Winter Wonderlands

As a Texan, I like to tell people that in my part of the state we have three seasons: Baking Drought, Torrential Downpour, and Wind Chill. It is a very rare site indeed for snow to fall in the Dallas / Fort Worth area. We tend to have ice storms, more than snow storms, and even those storms are a rare occurrence. This year in particular we’ve had a very mild winter, even the days around Christmas this year I was wearing summer clothes when the temperature reached into the 80s.

So while I did not get to enjoy a winter in my area this year, one of my guilty pleasures is traveling abroad to the Hudson River Valley and enjoying the sights of winter there. Some of these photos are from a recent trip January 2017, and others are from several years ago.

 

Texas Wildflowers – Part 4

 

In addition to the orange-red hues of Indian Paintbrushes, there are also some cousin flowers known as Prairie Paintbrush, the later appears in a range of hues including yellow, pale pink, peach, fuschia and shades in between. While these are found in Texas, they also can be found as far north as Kansas and Missouri.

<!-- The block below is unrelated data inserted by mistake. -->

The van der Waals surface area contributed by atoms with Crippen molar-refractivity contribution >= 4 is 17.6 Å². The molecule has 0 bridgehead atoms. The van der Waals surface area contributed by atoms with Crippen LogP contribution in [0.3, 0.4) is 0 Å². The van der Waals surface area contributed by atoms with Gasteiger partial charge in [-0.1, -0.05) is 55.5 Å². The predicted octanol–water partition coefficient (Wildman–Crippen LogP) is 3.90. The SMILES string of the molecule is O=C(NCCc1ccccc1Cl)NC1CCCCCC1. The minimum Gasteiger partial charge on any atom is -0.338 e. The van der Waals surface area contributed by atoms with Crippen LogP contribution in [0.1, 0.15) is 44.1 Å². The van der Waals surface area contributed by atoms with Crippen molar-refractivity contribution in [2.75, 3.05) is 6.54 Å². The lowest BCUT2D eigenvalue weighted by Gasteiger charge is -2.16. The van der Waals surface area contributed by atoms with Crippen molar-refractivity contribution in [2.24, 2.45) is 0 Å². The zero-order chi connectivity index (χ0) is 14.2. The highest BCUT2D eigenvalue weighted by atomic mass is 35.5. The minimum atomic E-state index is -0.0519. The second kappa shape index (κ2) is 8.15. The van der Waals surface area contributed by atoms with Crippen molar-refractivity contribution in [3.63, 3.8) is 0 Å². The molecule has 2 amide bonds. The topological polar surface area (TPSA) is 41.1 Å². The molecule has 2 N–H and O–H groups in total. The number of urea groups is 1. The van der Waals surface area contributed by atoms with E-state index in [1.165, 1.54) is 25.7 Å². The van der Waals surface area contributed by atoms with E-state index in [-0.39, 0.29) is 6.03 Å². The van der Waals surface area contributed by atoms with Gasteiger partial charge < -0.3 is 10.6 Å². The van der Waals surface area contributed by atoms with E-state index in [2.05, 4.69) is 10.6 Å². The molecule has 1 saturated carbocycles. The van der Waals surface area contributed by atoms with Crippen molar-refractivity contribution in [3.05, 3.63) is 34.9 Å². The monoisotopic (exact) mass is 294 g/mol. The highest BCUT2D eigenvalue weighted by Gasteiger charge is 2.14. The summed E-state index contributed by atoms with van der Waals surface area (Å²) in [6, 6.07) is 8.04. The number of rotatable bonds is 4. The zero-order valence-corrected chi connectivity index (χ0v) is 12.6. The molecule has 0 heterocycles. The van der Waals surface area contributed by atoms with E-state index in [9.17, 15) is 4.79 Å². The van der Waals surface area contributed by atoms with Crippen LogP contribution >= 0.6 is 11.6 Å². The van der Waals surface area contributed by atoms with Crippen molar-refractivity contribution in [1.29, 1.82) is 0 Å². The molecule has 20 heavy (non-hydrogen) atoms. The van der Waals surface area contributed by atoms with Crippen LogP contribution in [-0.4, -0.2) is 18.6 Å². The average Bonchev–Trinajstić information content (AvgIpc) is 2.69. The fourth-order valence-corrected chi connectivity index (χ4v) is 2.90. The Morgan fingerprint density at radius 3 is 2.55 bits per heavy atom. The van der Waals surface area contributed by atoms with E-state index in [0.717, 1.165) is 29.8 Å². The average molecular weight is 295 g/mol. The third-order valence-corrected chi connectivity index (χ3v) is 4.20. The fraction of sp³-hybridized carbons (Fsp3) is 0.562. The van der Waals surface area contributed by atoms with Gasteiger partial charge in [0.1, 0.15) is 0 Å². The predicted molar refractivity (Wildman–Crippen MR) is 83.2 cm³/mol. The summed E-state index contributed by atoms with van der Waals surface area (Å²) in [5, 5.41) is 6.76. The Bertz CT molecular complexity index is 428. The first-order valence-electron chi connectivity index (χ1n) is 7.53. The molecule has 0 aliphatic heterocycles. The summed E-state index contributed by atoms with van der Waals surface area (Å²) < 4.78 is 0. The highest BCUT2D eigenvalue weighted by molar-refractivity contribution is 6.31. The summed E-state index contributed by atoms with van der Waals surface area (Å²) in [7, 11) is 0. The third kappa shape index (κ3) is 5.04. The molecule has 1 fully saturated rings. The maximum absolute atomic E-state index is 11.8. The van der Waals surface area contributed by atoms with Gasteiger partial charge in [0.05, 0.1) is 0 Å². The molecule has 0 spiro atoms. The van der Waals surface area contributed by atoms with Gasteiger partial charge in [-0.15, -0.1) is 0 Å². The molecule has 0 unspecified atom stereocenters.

I was on the 501 between Pontotoc and Cherokee in the Texas Hill Country, when I stumbled along some roadside blooms that had a range of the prairie paintbrush blooming against the Texas state wildflower: the Bluebonnet.

The image with the footpath, comes from Tandy Hills Natural Area in Fort Worth, Texas. Located just minutes from downtown, it preserverves over 160 acres of native prairie, and you can find some spectatcular sunsets here, especially during the blooming season. Milkweed in endless varieties is prevalent, and milkweed is the favorite food (as well as place to cocoon) for the Monarch Butterfly.

 

 

Texas Wildflowers – Part 2

While Texas Bluebonnets are always crowd-pleasers, one of the other more populous Texas Wildflowers, would be the Indian Paintbrush, which possesses an orange to red hue with creme tips. Indian Paintbrushes in a normal year tend to start blooming as the Bluebonnets begin to peak and fade. They tend to reach similar heights to the bluebonnets, and can offer some great contrast which can really help to really bring out the blue hues in the Bluebonnet.

 

 

For more:

Texas Wildflowers – Part 1